And one of the things I teach them is that the fact that they are different is it's the best thing you can have as an entrepreneur because there are so many people who are very much alike and everyone who is even if you're slightly different, it it's it's like you're wearing free advertisement the entire time. But you can only it only works when you are aware of the fact that you are different and that it's great to be different.

I think in many respects most of us are different. We all have characteristics and traits that are just ours. And I think one of the problems a lot of people have when it comes to personal branding is deciding which traits am I going to focus on? Hmm. Am I going to focus on the fact that I'm amazing at a technical thing or am I going to focus on the fact that I'm really adventurous or am I going to focus on I'm really shy, but have overcome it.

How do you sort of guide people towards creating this? I'm going to say it's almost an alter ego. They're really putting on a costume, but they're deciding what they're going to be wearing in terms of a personal brand. How do you help them through that?

It's two things. It's it's it's actually starts with the client, the audience, or what I call your soul client, the you want to attract. And if you create a brand, you want to be truly relatable for that audience.

So if you let's say you're a health coach and your audience are men in their 30s, I'm going to make this really complicated for myself. It's men in their 30s who like they like fast cars.

And I think that when that is your choice, if that's if that's your audience, then need for sure. There is a love of fast cars that you've got. So to make it really simple, instead of be like all the other health coaches, you are going to be the health coach who loves fast cars because now you attract the 30 year something guys who are going to be in love with your car. And and so you made this invisible. No, it's very visible connection between them and you.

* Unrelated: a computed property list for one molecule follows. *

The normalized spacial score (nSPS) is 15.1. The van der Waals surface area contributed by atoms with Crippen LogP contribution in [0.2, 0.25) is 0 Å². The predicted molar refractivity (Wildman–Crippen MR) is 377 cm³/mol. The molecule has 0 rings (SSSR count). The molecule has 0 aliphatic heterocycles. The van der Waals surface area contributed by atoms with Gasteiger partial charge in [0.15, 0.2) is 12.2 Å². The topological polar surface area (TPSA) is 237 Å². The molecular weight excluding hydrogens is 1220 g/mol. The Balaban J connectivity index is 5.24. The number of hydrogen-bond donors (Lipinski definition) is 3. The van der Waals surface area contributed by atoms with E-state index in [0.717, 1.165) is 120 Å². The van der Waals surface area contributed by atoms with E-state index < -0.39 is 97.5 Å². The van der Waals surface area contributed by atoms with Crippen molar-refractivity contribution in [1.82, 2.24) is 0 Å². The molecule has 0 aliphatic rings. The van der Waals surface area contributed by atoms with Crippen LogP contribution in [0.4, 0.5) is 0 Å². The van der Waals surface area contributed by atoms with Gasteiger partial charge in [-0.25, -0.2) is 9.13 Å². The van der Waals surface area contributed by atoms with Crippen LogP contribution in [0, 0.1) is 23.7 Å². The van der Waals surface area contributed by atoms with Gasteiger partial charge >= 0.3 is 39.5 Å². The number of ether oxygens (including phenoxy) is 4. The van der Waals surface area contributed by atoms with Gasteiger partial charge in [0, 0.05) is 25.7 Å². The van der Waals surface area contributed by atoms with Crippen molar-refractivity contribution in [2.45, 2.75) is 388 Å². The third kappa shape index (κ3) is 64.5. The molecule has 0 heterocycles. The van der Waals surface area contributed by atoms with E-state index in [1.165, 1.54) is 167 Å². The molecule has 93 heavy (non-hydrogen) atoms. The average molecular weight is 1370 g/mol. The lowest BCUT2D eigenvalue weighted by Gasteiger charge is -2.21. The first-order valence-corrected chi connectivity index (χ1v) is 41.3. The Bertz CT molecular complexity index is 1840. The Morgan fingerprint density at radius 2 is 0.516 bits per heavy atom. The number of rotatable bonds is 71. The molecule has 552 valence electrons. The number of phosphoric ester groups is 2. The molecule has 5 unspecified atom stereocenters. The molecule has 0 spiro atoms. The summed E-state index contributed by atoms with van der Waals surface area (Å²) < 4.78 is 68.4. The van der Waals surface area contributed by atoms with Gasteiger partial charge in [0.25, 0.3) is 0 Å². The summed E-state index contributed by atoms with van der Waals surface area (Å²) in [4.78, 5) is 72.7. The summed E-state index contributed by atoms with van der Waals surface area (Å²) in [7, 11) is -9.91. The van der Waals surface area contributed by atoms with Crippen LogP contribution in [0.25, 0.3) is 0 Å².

So it's it's it's you pick one thing. That is already in your energy, in who you are or what you love and what in you, and then match it with what your social clients really love is. It makes sense.

It does make sense. And I'm trying to sort of roll through that in my head. I think one of the challenges then is really embracing who you are. I think a lot of the time from you can you can fake what you're describing there, but it won't really work very well because you won't be living it.

It won't it will never work because you will. So that's why my work always starts with self-love and self acceptance. If you. I know that many of my clients have a certain time in their life. They've heard that they are that they're weird. Why do you always talk back? Why do you always need to stand out? Why do you always need to disagree with everything? Why can't you just fit in? Why don't you fit in the box?

Things like that. And so if you if you've been hearing that for all your life, you really you start using those words for yourself and then it's like this 24/7 in our roll call that says, why don't why, why? Why can't I never fit in? Why? What's what's wrong with me? Why does my business not grow? I'm sure they hate me. It's like this whole story that we're it, that it's even when no one outside ourselves is saying it, we are seeing it to ourselves.

We are relentless when it comes to ourselves. So self-love and self acceptance changes everything because it's like this layer. It's like this this truly strong foundation in your business, in your life, that once it's there, you can basically do everything.

Something you mentioned about your clients is that they're often very intelligent, they're very smart, they're very experienced, very, very well qualified from a professional perspective a lot of the time. But the thing with really clever, intelligent, well qualified people is their second guess themselves a lot. So this sort of idea of the sole client I know when I work with my clients and we're trying to work out who is your ideal customer, and we go through this whole sort of traditional avatar process, the second guess themselves a lot.

And it's really, really hard for them actually to make commitments to a particular person in terms of an avatar. How do you help your clients? Discover this sole client, as you put it. How how do you sort of give them the compass and a map to finding out who this person is and make sure that they don't get distracted into the more traditional avatars of they need to have the right amount of money to spend on my services or you know what I mean?